Apple intends to restrict the USB-C port on the iPhone 15 in the same manner as Lightning

Apple intends to restrict the USB-C port on the iPhone 15 in the same manner as Lightning

According to a rumor that was spread on Weibo, the USB-C port on the iPhone 15 and iPhone 15 Pro, as well as the charging cables that come with them, will have an authenticator chip that looks like one from Lightning. This could make it harder to use the devices with accessories that are not approved by Apple.

A user claims to be an integrated circuit expert with 25 years of experience working on Intel’s Pentium processors, and the rumor states that Apple has developed its own version of USB-C for the iPhone 15 lineup this year.

The semiconductor chips that manage the sharing of information between devices are referred to as integrated circuit (IC) interfaces. Since 2012, first-party and MFi-certified Lightning ports and connectors have contained a small integrated circuit (IC) that verifies the authenticity of the connected components. For instance, third-party charging cables that are not MFi-certified lack this chip, resulting in “This accessory is not supported” notifications on connected Apple devices frequently.

Apple uses the authenticator chip to combat counterfeit and potentially hazardous accessories, as well as to earn a commission on MFi-certified accessories and to encourage customers to purchase genuine iPhone peripherals.

The most recent rumor seems to suggest that Apple has developed a custom IC that is comparable to what is used for the USB-C ports on the iPhone 15 and iPhone 15 Pro, as well as, most likely, its charging cables. The new integrated circuit appears to be destined for brand-new MFi-certified peripherals in addition to the iPhone 15 lineup.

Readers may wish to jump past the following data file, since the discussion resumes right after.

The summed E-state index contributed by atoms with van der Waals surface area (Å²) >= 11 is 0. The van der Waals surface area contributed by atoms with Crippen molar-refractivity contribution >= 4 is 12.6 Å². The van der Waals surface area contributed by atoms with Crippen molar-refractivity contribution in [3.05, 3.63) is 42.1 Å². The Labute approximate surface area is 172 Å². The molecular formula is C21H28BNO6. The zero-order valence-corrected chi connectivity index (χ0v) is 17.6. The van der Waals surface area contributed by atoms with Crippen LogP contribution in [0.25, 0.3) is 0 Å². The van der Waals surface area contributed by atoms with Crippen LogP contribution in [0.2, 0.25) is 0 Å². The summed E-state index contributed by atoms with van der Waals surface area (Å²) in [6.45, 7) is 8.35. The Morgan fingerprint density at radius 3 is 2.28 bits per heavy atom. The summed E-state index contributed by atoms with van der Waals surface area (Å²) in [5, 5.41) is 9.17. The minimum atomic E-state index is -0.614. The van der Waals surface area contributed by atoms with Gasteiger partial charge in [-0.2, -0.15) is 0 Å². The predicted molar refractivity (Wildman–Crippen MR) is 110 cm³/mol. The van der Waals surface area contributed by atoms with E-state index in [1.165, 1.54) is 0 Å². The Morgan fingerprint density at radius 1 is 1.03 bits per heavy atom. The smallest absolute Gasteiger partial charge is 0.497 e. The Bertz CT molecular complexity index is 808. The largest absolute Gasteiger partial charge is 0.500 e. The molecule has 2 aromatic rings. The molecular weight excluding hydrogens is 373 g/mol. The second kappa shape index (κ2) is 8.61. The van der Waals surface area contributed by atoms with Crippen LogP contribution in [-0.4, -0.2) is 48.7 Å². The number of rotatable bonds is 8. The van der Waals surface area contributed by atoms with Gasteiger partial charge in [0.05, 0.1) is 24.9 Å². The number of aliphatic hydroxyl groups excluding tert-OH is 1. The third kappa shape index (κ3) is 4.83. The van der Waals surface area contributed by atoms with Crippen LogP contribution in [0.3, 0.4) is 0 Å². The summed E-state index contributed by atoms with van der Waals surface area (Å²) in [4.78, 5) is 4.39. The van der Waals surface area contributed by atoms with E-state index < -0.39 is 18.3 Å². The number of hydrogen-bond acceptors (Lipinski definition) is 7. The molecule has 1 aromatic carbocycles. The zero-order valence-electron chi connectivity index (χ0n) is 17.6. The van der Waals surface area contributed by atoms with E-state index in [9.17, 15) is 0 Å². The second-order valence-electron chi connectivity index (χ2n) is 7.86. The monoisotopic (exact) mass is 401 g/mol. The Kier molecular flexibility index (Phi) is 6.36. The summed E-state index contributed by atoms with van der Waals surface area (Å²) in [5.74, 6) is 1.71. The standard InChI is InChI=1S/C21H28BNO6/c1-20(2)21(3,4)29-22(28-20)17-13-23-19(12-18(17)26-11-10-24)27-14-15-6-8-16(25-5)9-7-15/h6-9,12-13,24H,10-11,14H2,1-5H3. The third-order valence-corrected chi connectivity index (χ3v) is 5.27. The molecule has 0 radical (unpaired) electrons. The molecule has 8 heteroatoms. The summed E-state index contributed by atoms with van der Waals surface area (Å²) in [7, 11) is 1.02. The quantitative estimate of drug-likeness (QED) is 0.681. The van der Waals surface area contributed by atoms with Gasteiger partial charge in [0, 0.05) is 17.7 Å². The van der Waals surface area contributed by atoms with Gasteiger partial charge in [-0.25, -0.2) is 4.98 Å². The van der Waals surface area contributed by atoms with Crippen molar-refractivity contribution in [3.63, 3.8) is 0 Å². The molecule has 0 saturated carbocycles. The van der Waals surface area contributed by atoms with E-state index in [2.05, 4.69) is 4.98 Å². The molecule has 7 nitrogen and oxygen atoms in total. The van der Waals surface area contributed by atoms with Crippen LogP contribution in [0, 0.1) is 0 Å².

It is important to note that the USB-C interface that Apple uses in the 10th-generation iPad, iPad mini, iPad Air, and iPad Pro does not include an IC chip for authentication. This would be the first time the company has offered ports of this kind.

It is possible that Apple will restrict features like fast charging and high-speed data transfer to cables that have been certified by MFi and Apple. However, it is not clear whether this addition will have any significant effects on the functionality of the new devices.

Ming-Chi Kuo, an Apple analyst, claims that the USB-C port on the iPhone 15 and iPhone 15 Plus will continue to be limited to USB 2.0 speeds, just like the Lightning port. Apparently, faster charging speeds will only be available for the iPhone 15 Pro and iPhone 15 Pro Max models. Therefore, the only significant difference between Lightning and USB-C on the standard iPhone 15 models may simply be the connector’s physical shape.

Although both iPad models have a USB-C port, the 10th-generation iPad is limited to USB 2.0 speeds of up to 480 Mbps, while the iPad Pro offers fully fledged Thunderbolt speeds of up to 40 Gbps. This would effectively mirror the split between the entry-level iPad and the iPad Pro.

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